Alfa Romeo 1600 Sprint GTC vs. Lancia Flavia Vignale road test 2016 / 2017

Alfa GTC vs Lancia Flavia Stylish Italian soft-tops. Italian soft-top shootout Alfa GTC takes on Lancia Flavia. Romeo GTC offer coachbuilt Italian glamour to the family man, but which does Martin Buckley prefer? Photography James Mann. Dreams of the Riviera.

The choice of four-seater opentopped cars was not so abundant 50 years ago as it is today. It was made up of a fractured selection, ranging from the mundane (Hillman Super Minx) to the excessive (anything American), with not a whole lot in between. That probably explains why rare ’60s highlights such as the Citroën DS Décapotable and Mercedes W111 convertible are so valuable and revered today.

Happily, the Latin coachbuilding industry was still agile enough in the early ’60s to be capable of producing short runs of specialist bodywork for mainstream models. It was coupés mostly, but also small batches of soft-tops. Legislators were not yet threatening to ban them, and the Italians had mastered the art of producing monocoques sufficiently stiff that they didn’t bend in the middle when the lid was removed.

Alfa Romeo 1600 Sprint GTC vs. Lancia Flavia Vignale

I’m talking here of convertibles (or cabriolets) in the strictest sense rather than two-seater spiders or roadsters. Not straightforward lowslung ‘bird-pullers’ but sensibly sized cars in which respectable people might head for the mountains, enjoy the fresh air and, perhaps, take friends or family with them. Sociable (rather than selfish) open tops, in other words, that offered guilt-free glam for the well-heeled middle classes.

It was a niche market that Lancia and Alfa Romeo were born to, although it should be explained that, in coupé form, the Flavia and Sprint GT were aimed at slightly different buyers. The Lancia was a heavier, pricier, more ‘boutique’ car that was half a class up from the Alfa. It placed the emphasis on refinement rather than outright speed, whereas the Sprint had a younger image and an appeal based almost entirely around performance. The fact that the Alfa happened to be a fairly civilised car was just a bonus. A production run of almost a quarter of a million 105 Series coupés compared to fewer than 17,000 Farina Flavias puts the cars in context.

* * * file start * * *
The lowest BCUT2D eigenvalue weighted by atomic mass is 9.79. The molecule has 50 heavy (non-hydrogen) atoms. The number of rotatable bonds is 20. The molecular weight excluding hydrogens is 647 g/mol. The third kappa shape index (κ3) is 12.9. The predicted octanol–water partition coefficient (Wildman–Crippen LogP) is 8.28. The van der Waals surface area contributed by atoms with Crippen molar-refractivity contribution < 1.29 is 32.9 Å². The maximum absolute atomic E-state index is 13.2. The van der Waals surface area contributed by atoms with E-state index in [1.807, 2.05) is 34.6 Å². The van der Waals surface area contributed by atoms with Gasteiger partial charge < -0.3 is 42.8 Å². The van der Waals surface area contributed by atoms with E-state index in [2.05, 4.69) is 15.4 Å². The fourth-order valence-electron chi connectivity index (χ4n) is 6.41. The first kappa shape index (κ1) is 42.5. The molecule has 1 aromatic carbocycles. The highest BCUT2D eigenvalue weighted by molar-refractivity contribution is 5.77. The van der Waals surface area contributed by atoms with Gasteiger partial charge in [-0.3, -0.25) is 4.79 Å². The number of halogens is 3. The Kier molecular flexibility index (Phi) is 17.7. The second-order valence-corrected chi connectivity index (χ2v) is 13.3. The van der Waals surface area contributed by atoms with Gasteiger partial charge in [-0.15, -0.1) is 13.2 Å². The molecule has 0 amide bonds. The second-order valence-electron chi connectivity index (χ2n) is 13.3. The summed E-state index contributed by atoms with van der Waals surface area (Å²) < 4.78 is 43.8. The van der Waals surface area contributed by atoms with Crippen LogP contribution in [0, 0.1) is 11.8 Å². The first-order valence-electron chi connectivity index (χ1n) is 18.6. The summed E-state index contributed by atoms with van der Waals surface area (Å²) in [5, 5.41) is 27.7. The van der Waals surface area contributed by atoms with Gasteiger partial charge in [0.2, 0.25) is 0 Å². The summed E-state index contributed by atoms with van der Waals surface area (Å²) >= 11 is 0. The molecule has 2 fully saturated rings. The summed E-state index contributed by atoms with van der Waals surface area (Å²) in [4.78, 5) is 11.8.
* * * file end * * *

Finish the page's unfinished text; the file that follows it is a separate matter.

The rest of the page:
In open form, however, they seem much more closely matched in image, performance and sheer rarity: 1000 examples of the Alfa and 1600 of the Lancia over similarly brief production periods. Both also offer an excellent illustration of the incestuous nature of the Italian coachbuilding industry at the time. The Lancia, launched at Geneva in 1962 (and built through to May 1964) was a Giovanni Michelotti design constructed on a Pininfarina coupé platform by Vignale at its new factory in Grugliasco on the outskirts of Turin. The Alfa 1600 Sprint GTC, announced in 1965, started life as a Bertone coupé, was plucked from the Arese production line and sent to Touring at Nova Milanese to have its roof chopped and its floorpan strengthened.

By then, Touring of Milan (which also built Alfa’s 2600 Spider) was already in receivership. When the GTC’s brief career ended in 1966, Alfa’s soft-top ambitions had in any case refocused on the Pininfarina-bodied Duetto.

At £2000 and £2600 respectively, the GTC and Flavia had a limited UK market, although their manufacturers were sufficiently optimistic to think that right-hookers were worth building. Martin Thompson’s GTC is from a batch of 99 with right-hand drive, while Tony Stokoe’s Flavia Vignale is one of about 40 thought to have been sold here new. It was registered in 1968, but presumably its first owner didn’t realise that it was already four years old!

While the Alfa GTC came with just one 106bhp, 1570cc specification, the Flavia started out in ’62 with exactly 1.5 litres, boosted to 90bhp by twin Solex carburettors but mainly remembered for its poor low-down torque. Then, in 1963 (after 724 had been built), it was uprated to a 1.8-litre version of the all-alloy ‘boxer’. It gained only 2bhp but, more importantly, had a much flatter torque curve thanks to the ram effect of the long induction manifolding from its single carburettor. Perhaps the nicest of all was the Flavia Iniezione – the Kugelfischer mechanical- injection system boosting power to 102bhp; only 42 such Flavia convertibles were built.